NetApp, VMware light up new green data centers

By , Network World |  Data Center, NetApp, VMware

NetApp and VMware have each built highly efficient new data centers designed to provide millions of dollars of savings on energy costs each year, the vendors announced separately this week.

Inside a green data center

NetApp built a 132,000-square-foot facility in Research Triangle Park, N.C., which will house the bulk of its engineering operations and provide a disaster recovery site. With average temperatures of 74 degrees Fahrenheit, and efficient ways of delivering cool air to machines, the $45 million building's energy costs will be about $7.3 million less per year than a data center with average efficiency, according to NetApp.

"This is one of the most efficient data centers in the world," says NetApp founder Dave Hitz. "We did this using very innovative design, but mostly off-the-shelf components. This is a style of building data centers that pretty much anyone can do. It's normal stuff, just configured well."

The NetApp data center has a PUE (power usage effectiveness) rating of 1.2. That means for each watt of power used by IT equipment, an additional two-tenths of a watt is needed to distribute power to and cool that equipment. A typical PUE is about 2.0.

VMware's new data center, in East Wenatchee, Wash., will have a PUE between 1.2 and 1.5, and save the company about $4 million a year in energy costs, VMware said. The VMware data center uses hydroelectric power, airside economizers to take advantage of cool outside air, a hot aisle containment strategy and virtualization to meet its efficiency goals, the company said.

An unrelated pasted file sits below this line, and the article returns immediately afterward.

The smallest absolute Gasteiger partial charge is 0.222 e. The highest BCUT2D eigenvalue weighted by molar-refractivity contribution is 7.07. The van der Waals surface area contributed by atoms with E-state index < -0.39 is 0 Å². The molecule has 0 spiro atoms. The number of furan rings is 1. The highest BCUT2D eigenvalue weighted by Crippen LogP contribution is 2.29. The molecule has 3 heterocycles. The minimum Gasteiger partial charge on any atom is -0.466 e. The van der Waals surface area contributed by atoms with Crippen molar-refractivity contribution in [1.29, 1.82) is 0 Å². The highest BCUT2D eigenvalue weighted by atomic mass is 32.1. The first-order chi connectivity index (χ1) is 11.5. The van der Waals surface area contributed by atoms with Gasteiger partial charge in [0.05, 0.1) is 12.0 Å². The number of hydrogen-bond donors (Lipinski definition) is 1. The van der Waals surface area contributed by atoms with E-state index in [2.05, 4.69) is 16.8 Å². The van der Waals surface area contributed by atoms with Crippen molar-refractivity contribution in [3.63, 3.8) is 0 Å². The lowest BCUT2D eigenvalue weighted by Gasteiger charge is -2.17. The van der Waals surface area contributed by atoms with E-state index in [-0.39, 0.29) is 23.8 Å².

NetApp, meanwhile, said it is using cold aisle containment and pressure-controlled rooms that "regulate the volume of air to avoid oversupplying air and wasting energy." Airside economizers let NetApp use outside air 67% of the year, a strategy enabled by NetApp's decision to keep an average temperature of 74 degrees. Many data centers run as cold as 65 degrees, Hitz says.

"Lots of data centers use very cold air, much colder than you need," he says. "We can run the air up to 74 degrees if we're very careful about how it's routed through and actually pressurize some of the rooms."

Inside the data center, NetApp is using its own storage along with virtualized servers running at least eight virtual machines apiece. A cloud-like network will provide remote access to the data center for NetApp engineering laboratories worldwide. The data center supports 2,166 racks and a designed power load of 25 megawatts.

Join us:
Facebook

Twitter

Pinterest

Tumblr

LinkedIn

Google+

Data CenterWhite Papers & Webcasts

See more White Papers | Webcasts

Answers - Powered by ITworld

Join us:
Facebook

Twitter

Pinterest

Tumblr

LinkedIn

Google+

Ask a Question